Having attended my very first Comics and Medicine Conference in order to present One of Those People with John, I feel obliged to report on the experience. The short version is that it was Amazing.
The longer version is that it was an incredible experience, both from a personal perspective, but also from a public health perspective. The breadth of topics that were covered: medical memoir from both the doctor and the patient’s perspective, both patient narrative and narratives from caregivers, using comics for public health campaigns from Fairfax, VA to Mumbai, India, academics analyzing medical narrative in the comics medium through the lens of literary theory, the creative process as both a vehicle for healing and for change… I could go on and on but you get the idea. The opportunity to be surrounded by people who radiate creative energy and intellectual exploration like electricity (I know, horribly clichéd but true) although packed into two and a half very short days, was just terrific and I am so grateful I got to be a part of it.
It’s still hard, even a few days later, to organize my thoughts coherently just because there was such a volume of information and the entire event was so energizing, but I think because this event had such a particularly personal aspect for me I will focus on that.
John and I did a “lightening talk” which consisted of 20 slides and six minutes to speak about them. Since the project has been collaborative from the start, it seemed to make sense that we collaborate on the presentation as well, and we alternated speaking about the various slides which were illustrations from the project.
Certainly for me, simply standing up in front of a small auditorium of people and speaking honestly about my experiences, however briefly, was a very poignant moment. And certainly too, there is a tremendous amount of power contained in that small action of standing up and speaking your truth, especially after being so private and having so many secrets for so long. Someone asked me what it was like in that moment and the only thing I could think of is the feeling of standing in sunlight.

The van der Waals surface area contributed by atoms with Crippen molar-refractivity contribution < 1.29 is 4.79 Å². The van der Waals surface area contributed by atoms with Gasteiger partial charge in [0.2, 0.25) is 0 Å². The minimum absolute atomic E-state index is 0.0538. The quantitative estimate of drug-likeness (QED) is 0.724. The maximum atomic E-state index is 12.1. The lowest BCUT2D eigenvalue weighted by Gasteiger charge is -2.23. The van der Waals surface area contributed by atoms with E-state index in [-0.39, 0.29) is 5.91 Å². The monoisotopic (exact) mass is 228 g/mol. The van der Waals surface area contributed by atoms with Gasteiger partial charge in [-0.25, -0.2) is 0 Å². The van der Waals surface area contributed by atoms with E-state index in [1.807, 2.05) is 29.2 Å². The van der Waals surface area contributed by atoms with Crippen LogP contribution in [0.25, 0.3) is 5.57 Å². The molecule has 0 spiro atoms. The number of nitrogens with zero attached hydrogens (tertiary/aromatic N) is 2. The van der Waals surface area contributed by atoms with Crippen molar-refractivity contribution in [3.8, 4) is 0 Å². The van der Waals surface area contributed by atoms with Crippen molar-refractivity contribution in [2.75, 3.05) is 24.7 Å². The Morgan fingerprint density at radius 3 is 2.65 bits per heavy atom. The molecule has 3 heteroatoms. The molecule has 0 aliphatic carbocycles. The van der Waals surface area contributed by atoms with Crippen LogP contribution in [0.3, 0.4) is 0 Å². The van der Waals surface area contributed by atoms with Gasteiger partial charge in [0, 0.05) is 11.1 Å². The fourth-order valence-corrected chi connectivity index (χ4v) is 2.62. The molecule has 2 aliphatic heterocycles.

Listening to other people’s presentations, and just listening to other people over the two days in general I started to think more about what else I wanted to say with this narrative. As I said in the presentation, it’s not enough to say: “these bad things happened to me”. What I’d really like is for stories like mine to be catalysts for change. And I don’t think that is too lofty a goal.
One thing I heard over and over during the conference is that is that the graphics return the humanity to the medical experience. And not just for patient narratives – one of the most moving pieces I saw was a short animation of a junior doctor’s first experience with a patient dying. Frequently in medical situations, especially when a patient is frustrated or unhappy with the treatment, the language and the viewpoint used to narrate the situation becomes polarized, and using graphics affords the opportunity to return the humanity to both sides of equation.
The question now is where to go from here. Both John and I received some very positive feedback on the project, and while there is a lot more work to do I am optimistic that the work will have a wider audience at some point.